We are here to encourage the development of gifted young singers and to stimulate the growth of New York City's invaluable chamber opera companies. But we will not neglect the Metropolitan Opera either. Get ready for bouquets and brickbats.

Thursday, October 27, 2016


Joshua Roman, Gregg Kallor, and Elizabeth Pojanowski (photo by Andrew Ousley)

What better place to experience The Tell-Tale Heart, Edgar Allen Poe's 1843 short story, than the spooky crypt of a church?  What better time than Halloween? We are deep underground at the Church of the Intercession in Harlem to experience a landmark collaboration between On Site Opera and Crypt Sessions. We are not here for a reading but for the premiere of a new dramatic cantata composed by pianist/recording artist/composer Gregg Kallor.

Both collaborating companies have found their niche in the wild west landscape of 21st century music performance. On Site Opera produces operas in site-specific locations and has been reviewed by us many times. Crypt Sessions produces a series of compelling works, all in the crypt of the church.  They are new to us.

There were two curtain-raisers that gave us a flavor of Mr. Kallor's writing style. The first short solo entitled "Where You Are" pleased us with it's ear-tickling melding of classical and jazz styles.

The second piece, entitled "Undercurrent", (premiered recently at SubCulture) was a three movement "sonata" for piano and cello which couldn't have been more different than the Debussy piece we heard two days ago at Music Talks. It seemed to be a dialogue between the percussive piano and the lyrical lines of the cello, beautifully played by Joshua Roman. The dialogue often seemed at cross purposes except for the lyrical central movement; we seem to always prefer the Adagio in any piece!  

The centerpiece of the evening was the premiere of Mr. Kallor's The Tell-Tale Heart. The two musicians were joined by mezzo-soprano Elizabeth Pojanowski who performed the story with fine English diction and dramatic intensity. We were amazed that this difficult work with its strange vocal lines had been committed to memory and we appreciate the effort. A music stand would have destroyed the carefully crafted illusion of madness created by Ms. Pojanowski.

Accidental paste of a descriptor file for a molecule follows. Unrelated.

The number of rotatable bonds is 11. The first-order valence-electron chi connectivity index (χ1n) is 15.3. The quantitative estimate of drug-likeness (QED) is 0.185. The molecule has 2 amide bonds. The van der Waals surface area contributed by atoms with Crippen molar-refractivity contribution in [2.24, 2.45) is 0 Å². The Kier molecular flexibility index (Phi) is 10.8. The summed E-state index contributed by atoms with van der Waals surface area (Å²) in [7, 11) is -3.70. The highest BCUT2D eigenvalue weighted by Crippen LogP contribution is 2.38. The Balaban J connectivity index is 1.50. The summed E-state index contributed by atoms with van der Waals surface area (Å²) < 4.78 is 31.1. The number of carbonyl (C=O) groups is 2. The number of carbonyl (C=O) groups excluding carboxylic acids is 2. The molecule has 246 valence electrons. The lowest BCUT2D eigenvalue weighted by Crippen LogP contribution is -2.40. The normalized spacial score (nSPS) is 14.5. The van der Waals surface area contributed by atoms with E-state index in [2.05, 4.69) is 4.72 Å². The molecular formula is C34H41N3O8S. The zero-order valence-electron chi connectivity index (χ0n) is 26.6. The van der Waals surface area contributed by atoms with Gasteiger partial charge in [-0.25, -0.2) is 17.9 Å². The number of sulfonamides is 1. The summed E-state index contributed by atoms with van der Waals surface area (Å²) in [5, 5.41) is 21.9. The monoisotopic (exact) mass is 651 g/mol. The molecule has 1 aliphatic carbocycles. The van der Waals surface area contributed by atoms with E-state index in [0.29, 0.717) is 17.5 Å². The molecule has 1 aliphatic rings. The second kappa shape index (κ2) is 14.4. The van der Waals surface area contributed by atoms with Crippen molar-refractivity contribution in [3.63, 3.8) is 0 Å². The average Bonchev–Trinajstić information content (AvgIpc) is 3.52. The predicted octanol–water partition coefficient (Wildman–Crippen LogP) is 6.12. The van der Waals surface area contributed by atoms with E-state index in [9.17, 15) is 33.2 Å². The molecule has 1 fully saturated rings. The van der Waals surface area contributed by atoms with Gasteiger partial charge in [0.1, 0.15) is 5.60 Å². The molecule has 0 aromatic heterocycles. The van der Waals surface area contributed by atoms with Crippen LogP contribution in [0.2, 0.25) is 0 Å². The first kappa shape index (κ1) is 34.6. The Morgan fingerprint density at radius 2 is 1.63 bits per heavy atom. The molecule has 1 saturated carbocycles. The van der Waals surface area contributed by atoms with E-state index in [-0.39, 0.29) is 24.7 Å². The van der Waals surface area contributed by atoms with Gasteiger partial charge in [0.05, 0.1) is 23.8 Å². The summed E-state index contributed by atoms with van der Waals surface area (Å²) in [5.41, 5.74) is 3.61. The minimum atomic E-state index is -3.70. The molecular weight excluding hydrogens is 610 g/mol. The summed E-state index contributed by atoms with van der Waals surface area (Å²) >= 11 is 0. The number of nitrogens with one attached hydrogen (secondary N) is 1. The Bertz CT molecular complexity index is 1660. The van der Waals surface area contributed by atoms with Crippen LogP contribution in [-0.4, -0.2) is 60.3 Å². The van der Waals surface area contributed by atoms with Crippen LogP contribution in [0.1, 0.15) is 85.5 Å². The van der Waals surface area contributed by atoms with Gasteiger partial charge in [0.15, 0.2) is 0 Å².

The narrator of the story is a madman, a psychopathic murderer who tries to convince us of his sanity. Our diagnosis is paranoid schizophrenia due to the presence of delusions about the victim's eye and auditory hallucinations!  The narrator gives himself away, thinking that the police can hear the beating of the corpse's heart from under the floorboards but readers can assume it is his guilt producing the hallucination.

The performance was directed by Sarah Meyers with spooky lighting designed by Shawn Kaufman.

Having been thoroughly creeped out, it was quite a relief to hear the soothing Spiegel im Spiegel by Arvo Pärt. We loved the part in which the piano played repetitive arpeggios in second inversion with the cello providing lyrical passages of ascending and descending scale passages. The overall effect was a peaceful meditative one that calmed down our rapid heartbeat.  And we lived to tell the tale!

(c) meche kroop

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